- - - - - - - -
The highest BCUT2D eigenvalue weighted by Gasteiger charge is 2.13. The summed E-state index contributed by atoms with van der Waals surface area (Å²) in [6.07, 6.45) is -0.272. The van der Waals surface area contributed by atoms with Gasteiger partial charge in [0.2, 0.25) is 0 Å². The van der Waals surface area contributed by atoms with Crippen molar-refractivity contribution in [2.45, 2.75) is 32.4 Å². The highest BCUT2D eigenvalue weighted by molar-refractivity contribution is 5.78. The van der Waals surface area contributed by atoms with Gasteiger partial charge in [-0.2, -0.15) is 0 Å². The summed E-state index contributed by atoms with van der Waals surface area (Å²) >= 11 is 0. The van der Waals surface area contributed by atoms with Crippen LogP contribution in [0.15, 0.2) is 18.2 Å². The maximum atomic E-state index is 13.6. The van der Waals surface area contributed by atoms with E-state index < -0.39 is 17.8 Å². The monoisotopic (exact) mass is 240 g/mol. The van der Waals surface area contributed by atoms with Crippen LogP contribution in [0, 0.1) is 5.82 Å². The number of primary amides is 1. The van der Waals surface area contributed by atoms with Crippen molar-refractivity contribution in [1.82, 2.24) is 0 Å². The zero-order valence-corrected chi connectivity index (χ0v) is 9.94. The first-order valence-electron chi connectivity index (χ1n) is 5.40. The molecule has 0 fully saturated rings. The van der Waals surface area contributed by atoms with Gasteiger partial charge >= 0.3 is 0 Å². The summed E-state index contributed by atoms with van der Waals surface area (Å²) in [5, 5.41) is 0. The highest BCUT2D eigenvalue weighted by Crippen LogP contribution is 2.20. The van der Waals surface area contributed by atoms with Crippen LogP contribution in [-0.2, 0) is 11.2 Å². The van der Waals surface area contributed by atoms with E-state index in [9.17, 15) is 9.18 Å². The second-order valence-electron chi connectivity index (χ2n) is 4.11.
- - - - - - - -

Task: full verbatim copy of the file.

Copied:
The highest BCUT2D eigenvalue weighted by Gasteiger charge is 2.13. The summed E-state index contributed by atoms with van der Waals surface area (Å²) in [6.07, 6.45) is -0.272. The van der Waals surface area contributed by atoms with Gasteiger partial charge in [0.2, 0.25) is 0 Å². The van der Waals surface area contributed by atoms with Crippen molar-refractivity contribution in [2.45, 2.75) is 32.4 Å². The highest BCUT2D eigenvalue weighted by molar-refractivity contribution is 5.78. The van der Waals surface area contributed by atoms with Gasteiger partial charge in [-0.2, -0.15) is 0 Å². The summed E-state index contributed by atoms with van der Waals surface area (Å²) >= 11 is 0. The van der Waals surface area contributed by atoms with Crippen LogP contribution in [0.15, 0.2) is 18.2 Å². The maximum atomic E-state index is 13.6. The van der Waals surface area contributed by atoms with E-state index < -0.39 is 17.8 Å². The monoisotopic (exact) mass is 240 g/mol. The van der Waals surface area contributed by atoms with Crippen LogP contribution in [0, 0.1) is 5.82 Å². The number of primary amides is 1. The van der Waals surface area contributed by atoms with Crippen molar-refractivity contribution in [1.82, 2.24) is 0 Å². The zero-order valence-corrected chi connectivity index (χ0v) is 9.94. The first-order valence-electron chi connectivity index (χ1n) is 5.40. The molecule has 0 fully saturated rings. The van der Waals surface area contributed by atoms with Gasteiger partial charge >= 0.3 is 0 Å². The summed E-state index contributed by atoms with van der Waals surface area (Å²) in [5, 5.41) is 0. The highest BCUT2D eigenvalue weighted by Crippen LogP contribution is 2.20. The van der Waals surface area contributed by atoms with Crippen LogP contribution in [-0.2, 0) is 11.2 Å². The van der Waals surface area contributed by atoms with E-state index in [9.17, 15) is 9.18 Å². The second-order valence-electron chi connectivity index (χ2n) is 4.11.